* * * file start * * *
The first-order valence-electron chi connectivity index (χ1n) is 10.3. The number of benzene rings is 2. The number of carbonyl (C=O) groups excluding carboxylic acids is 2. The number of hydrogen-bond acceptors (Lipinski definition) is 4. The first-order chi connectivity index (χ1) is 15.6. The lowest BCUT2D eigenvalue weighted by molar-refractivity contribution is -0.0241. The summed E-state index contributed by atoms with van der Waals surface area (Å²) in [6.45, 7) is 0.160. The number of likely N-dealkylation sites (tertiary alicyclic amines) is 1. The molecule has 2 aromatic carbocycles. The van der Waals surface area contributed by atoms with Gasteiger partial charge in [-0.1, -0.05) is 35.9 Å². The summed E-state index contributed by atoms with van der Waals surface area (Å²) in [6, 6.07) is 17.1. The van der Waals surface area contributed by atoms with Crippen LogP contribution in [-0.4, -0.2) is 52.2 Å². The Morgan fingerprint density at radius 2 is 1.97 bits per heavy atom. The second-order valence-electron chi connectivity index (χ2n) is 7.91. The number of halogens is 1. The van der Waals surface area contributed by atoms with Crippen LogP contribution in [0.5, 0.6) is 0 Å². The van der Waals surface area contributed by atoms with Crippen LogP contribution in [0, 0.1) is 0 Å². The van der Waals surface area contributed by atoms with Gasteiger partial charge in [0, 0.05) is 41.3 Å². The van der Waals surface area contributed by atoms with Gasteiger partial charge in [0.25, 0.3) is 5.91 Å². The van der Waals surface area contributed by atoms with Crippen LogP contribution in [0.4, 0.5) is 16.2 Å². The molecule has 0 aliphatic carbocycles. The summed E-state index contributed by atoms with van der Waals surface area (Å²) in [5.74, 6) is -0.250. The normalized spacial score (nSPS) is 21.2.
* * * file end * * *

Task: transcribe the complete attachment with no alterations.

The first-order valence-electron chi connectivity index (χ1n) is 10.3. The number of benzene rings is 2. The number of carbonyl (C=O) groups excluding carboxylic acids is 2. The number of hydrogen-bond acceptors (Lipinski definition) is 4. The first-order chi connectivity index (χ1) is 15.6. The lowest BCUT2D eigenvalue weighted by molar-refractivity contribution is -0.0241. The summed E-state index contributed by atoms with van der Waals surface area (Å²) in [6.45, 7) is 0.160. The number of likely N-dealkylation sites (tertiary alicyclic amines) is 1. The molecule has 2 aromatic carbocycles. The van der Waals surface area contributed by atoms with Gasteiger partial charge in [-0.1, -0.05) is 35.9 Å². The summed E-state index contributed by atoms with van der Waals surface area (Å²) in [6, 6.07) is 17.1. The van der Waals surface area contributed by atoms with Crippen LogP contribution in [-0.4, -0.2) is 52.2 Å². The Morgan fingerprint density at radius 2 is 1.97 bits per heavy atom. The second-order valence-electron chi connectivity index (χ2n) is 7.91. The number of halogens is 1. The van der Waals surface area contributed by atoms with Crippen LogP contribution in [0.5, 0.6) is 0 Å². The van der Waals surface area contributed by atoms with Crippen LogP contribution in [0, 0.1) is 0 Å². The van der Waals surface area contributed by atoms with Gasteiger partial charge in [0, 0.05) is 41.3 Å². The van der Waals surface area contributed by atoms with Gasteiger partial charge in [0.25, 0.3) is 5.91 Å². The van der Waals surface area contributed by atoms with Crippen LogP contribution in [0.4, 0.5) is 16.2 Å². The molecule has 0 aliphatic carbocycles. The summed E-state index contributed by atoms with van der Waals surface area (Å²) in [5.74, 6) is -0.250. The normalized spacial score (nSPS) is 21.2.